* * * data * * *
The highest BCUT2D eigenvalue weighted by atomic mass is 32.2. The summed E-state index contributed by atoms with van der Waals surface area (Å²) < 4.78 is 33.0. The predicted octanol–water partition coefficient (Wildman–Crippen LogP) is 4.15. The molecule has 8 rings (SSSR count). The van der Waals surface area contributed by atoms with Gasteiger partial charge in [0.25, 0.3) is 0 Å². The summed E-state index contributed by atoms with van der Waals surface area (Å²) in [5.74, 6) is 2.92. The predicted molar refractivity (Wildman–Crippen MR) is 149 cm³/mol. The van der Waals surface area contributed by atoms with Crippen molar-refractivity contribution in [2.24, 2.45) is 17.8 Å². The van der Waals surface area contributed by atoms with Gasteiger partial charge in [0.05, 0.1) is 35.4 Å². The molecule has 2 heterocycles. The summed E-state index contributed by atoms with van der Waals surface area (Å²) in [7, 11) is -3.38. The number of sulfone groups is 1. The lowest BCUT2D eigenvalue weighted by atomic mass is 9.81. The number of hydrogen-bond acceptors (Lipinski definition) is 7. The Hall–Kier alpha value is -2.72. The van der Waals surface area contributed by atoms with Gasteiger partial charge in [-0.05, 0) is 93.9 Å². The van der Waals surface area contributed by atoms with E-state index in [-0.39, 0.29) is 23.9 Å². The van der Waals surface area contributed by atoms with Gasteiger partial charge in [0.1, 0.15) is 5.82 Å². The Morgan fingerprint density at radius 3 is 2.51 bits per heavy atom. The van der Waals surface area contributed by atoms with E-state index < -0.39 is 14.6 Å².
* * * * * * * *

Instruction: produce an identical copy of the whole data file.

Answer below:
The highest BCUT2D eigenvalue weighted by atomic mass is 32.2. The summed E-state index contributed by atoms with van der Waals surface area (Å²) < 4.78 is 33.0. The predicted octanol–water partition coefficient (Wildman–Crippen LogP) is 4.15. The molecule has 8 rings (SSSR count). The van der Waals surface area contributed by atoms with Gasteiger partial charge in [0.25, 0.3) is 0 Å². The summed E-state index contributed by atoms with van der Waals surface area (Å²) in [5.74, 6) is 2.92. The predicted molar refractivity (Wildman–Crippen MR) is 149 cm³/mol. The van der Waals surface area contributed by atoms with Crippen molar-refractivity contribution in [2.24, 2.45) is 17.8 Å². The van der Waals surface area contributed by atoms with Gasteiger partial charge in [0.05, 0.1) is 35.4 Å². The molecule has 2 heterocycles. The summed E-state index contributed by atoms with van der Waals surface area (Å²) in [7, 11) is -3.38. The number of sulfone groups is 1. The lowest BCUT2D eigenvalue weighted by atomic mass is 9.81. The number of hydrogen-bond acceptors (Lipinski definition) is 7. The Hall–Kier alpha value is -2.72. The van der Waals surface area contributed by atoms with Gasteiger partial charge in [-0.05, 0) is 93.9 Å². The van der Waals surface area contributed by atoms with E-state index in [-0.39, 0.29) is 23.9 Å². The van der Waals surface area contributed by atoms with Gasteiger partial charge in [0.1, 0.15) is 5.82 Å². The Morgan fingerprint density at radius 3 is 2.51 bits per heavy atom. The van der Waals surface area contributed by atoms with E-state index < -0.39 is 14.6 Å².